Arsenic level in Moira River highest in decades
DELORO, ON — Arsenic, cobalt, and nickel leaking from the former Deloro Mine site are at dangerous levels, according to information released today by the Environmental Bureau of Investigation (EBI).
The data show that arsenic concentrations in the Moira River at Highway 7 exceed the maximum level permitted by the Ontario government’s Certificate of Approval. A certificate the Ontario government granted itself to operate the toxic waste site in the late 1980s. The Ministry of Environment usually relies on the river to dilute the contaminants it discharges, but it has failed to reduce discharges enough to compensate for this summer’s low water levels.
“Dilution was the MOE’s solution – until it stopped raining. Now it must be held accountable,” says EBI Associate Director Janet Fletcher. Ms. Fletcher is launching a request for an investigation under the Ontario Environmental Bill of Rights for exceedances of the Certificate of Approval at Highway 7, and for dangerous levels of heavy metal pollution in Young’s Creek – a tributary of the Moira River – and toxic contamination in the village.
EBI and other environmentalists laid charges under the Fisheries Act and the Ontario Water Resources Act against the MOE for polluting the Moira River and Young’s Creek between 1995 and 1997. The government was acquitted of the charges after an Ottawa judge found that the government had acted diligently during that period of time.
“This time it is different,” says Fletcher. “Now the MOE is breaching its own control order and allowing concentrations in the river far above anything during the 1995 to 1997 period.”
The data, which is available on the EBIweb site, is based on sampling conducted by EBI and the MOE in July and August of this year. EBI took samples from the Moira River and Young’s Creek for testing and found alarming levels of arsenic, cobalt, and nickel in excess of, in some cases, hundreds of times, the Provincial Water Quality Objectives established to protect aquatic life. Results from the Ministry’s arsenic sampling from the Moira River show that arsenic levels exceed the maximum allowable concentration set by the government’s Certificate of Approval – 0.2 mg/L or four times higher than the Provincial Water Quality Objectives.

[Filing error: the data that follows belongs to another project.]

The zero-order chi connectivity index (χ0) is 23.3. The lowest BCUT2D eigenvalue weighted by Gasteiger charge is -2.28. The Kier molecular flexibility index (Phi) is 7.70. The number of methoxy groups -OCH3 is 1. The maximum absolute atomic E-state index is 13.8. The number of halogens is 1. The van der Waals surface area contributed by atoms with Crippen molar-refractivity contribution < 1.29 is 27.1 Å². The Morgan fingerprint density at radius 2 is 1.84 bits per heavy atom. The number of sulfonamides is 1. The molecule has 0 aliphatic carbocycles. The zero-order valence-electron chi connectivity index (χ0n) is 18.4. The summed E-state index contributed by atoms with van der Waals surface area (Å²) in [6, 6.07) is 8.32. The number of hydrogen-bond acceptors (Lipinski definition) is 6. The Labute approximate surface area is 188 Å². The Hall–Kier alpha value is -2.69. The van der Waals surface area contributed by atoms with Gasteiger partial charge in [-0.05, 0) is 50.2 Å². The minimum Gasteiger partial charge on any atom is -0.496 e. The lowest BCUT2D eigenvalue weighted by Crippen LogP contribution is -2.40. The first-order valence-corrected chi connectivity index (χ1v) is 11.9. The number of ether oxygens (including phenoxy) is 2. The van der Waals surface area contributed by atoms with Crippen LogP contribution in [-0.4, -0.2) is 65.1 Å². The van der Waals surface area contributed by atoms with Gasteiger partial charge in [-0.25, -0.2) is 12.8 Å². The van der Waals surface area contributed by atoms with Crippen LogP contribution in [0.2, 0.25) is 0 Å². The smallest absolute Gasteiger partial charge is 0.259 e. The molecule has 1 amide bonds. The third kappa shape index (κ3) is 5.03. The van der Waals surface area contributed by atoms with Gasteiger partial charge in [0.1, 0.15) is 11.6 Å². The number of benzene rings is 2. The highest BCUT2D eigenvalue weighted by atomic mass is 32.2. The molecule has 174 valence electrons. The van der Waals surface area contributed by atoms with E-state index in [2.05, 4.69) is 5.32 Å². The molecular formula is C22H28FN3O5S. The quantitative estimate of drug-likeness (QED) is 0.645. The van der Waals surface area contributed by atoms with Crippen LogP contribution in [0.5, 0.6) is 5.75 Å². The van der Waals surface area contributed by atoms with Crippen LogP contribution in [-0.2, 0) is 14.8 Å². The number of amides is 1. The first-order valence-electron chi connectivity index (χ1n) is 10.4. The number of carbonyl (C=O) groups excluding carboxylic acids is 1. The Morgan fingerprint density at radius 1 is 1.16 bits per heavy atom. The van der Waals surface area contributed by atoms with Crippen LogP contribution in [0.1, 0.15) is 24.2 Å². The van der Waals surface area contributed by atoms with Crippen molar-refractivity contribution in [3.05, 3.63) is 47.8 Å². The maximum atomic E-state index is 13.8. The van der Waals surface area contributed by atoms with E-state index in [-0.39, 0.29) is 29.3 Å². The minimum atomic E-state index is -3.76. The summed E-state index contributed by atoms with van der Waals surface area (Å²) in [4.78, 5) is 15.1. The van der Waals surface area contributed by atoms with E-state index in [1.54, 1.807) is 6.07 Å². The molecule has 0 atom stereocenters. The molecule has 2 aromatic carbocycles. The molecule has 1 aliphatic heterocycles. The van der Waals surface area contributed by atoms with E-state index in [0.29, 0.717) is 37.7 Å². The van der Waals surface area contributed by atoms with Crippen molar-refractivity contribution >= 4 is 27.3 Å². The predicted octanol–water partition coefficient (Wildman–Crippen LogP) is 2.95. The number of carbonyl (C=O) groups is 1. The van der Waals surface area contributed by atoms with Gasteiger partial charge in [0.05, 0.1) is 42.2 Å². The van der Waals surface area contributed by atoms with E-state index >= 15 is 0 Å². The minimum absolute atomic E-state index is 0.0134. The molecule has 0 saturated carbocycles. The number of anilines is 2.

Tom Adams, an EBI Advisor, fears that the government’s acquittal may lead area residents to believe the Moira River and Young’s Creek are being cleaned up. In fact, concentrations of contaminants are higher this summer than they have been since at least the 1980s.
The government’s assessment of the Moira River shows that people in communities downstream from the Deloro site have been drinking water from the river. Since 1999, the MOE has issued three notices to property owners not to drink untreated water, but Adams is concerned that users who are not property owners, such as recreational users, may not be informed and may be at risk. People might not realize the acute toxic conditions or know that arsenic cannot be removed from water, except through distillation or sophisticated chemical treatments backed up by proper assay techniques. Boiling water or using conventional filters are not effective forms of treatment.
In addition to contaminants in the water, EBI testing also shows that contaminants in Deloro’s street dust are at or above levels set by the MOE for contaminated sites.
“I applaud the government for sharing its data with EBI,” Adams says. “Full disclosure is key to public safety, which is why we share the results of our investigations with the general public. Our sample results prove that Young’s Creek is a toxic soup, the Moira River is more toxic than it has been in decades, and the town of Deloro has high levels of toxic materials blowing around the streets. We think people need to know that.”
Full results of the MOE’s daily and monthly sampling are not scheduled to be made public by the Ministry of Environment until next spring, but EBI was able to receive advance notice of the MOE’s arsenic sampling at Highway 7 and the Moira River as a result of a special request.
Lake Ontario Keeper, a project of EBI and watchdog for the lake, will also be keeping an eye on water quality in the area where the Moira River meets Lake Ontario.